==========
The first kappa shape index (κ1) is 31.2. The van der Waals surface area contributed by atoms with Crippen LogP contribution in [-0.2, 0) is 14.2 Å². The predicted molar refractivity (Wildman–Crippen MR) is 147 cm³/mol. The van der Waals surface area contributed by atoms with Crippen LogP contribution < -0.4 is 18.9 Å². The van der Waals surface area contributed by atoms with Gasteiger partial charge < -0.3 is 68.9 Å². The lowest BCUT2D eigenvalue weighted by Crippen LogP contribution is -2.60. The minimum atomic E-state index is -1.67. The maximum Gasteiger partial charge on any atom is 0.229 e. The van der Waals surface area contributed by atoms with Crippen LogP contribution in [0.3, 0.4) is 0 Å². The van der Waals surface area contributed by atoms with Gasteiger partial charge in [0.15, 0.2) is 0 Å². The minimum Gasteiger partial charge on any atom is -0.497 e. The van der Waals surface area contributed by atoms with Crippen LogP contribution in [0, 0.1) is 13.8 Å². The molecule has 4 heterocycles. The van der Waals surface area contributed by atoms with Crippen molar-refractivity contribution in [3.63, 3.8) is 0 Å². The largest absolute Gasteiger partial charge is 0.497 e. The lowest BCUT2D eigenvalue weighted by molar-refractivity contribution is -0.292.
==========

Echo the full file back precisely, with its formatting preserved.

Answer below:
The first kappa shape index (κ1) is 31.2. The van der Waals surface area contributed by atoms with Crippen LogP contribution in [-0.2, 0) is 14.2 Å². The predicted molar refractivity (Wildman–Crippen MR) is 147 cm³/mol. The van der Waals surface area contributed by atoms with Crippen LogP contribution < -0.4 is 18.9 Å². The van der Waals surface area contributed by atoms with Gasteiger partial charge < -0.3 is 68.9 Å². The lowest BCUT2D eigenvalue weighted by Crippen LogP contribution is -2.60. The minimum atomic E-state index is -1.67. The maximum Gasteiger partial charge on any atom is 0.229 e. The van der Waals surface area contributed by atoms with Crippen LogP contribution in [0.3, 0.4) is 0 Å². The van der Waals surface area contributed by atoms with Gasteiger partial charge in [0.15, 0.2) is 0 Å². The minimum Gasteiger partial charge on any atom is -0.497 e. The van der Waals surface area contributed by atoms with Crippen LogP contribution in [0, 0.1) is 13.8 Å². The molecule has 4 heterocycles. The van der Waals surface area contributed by atoms with Crippen molar-refractivity contribution in [3.63, 3.8) is 0 Å². The largest absolute Gasteiger partial charge is 0.497 e. The lowest BCUT2D eigenvalue weighted by molar-refractivity contribution is -0.292.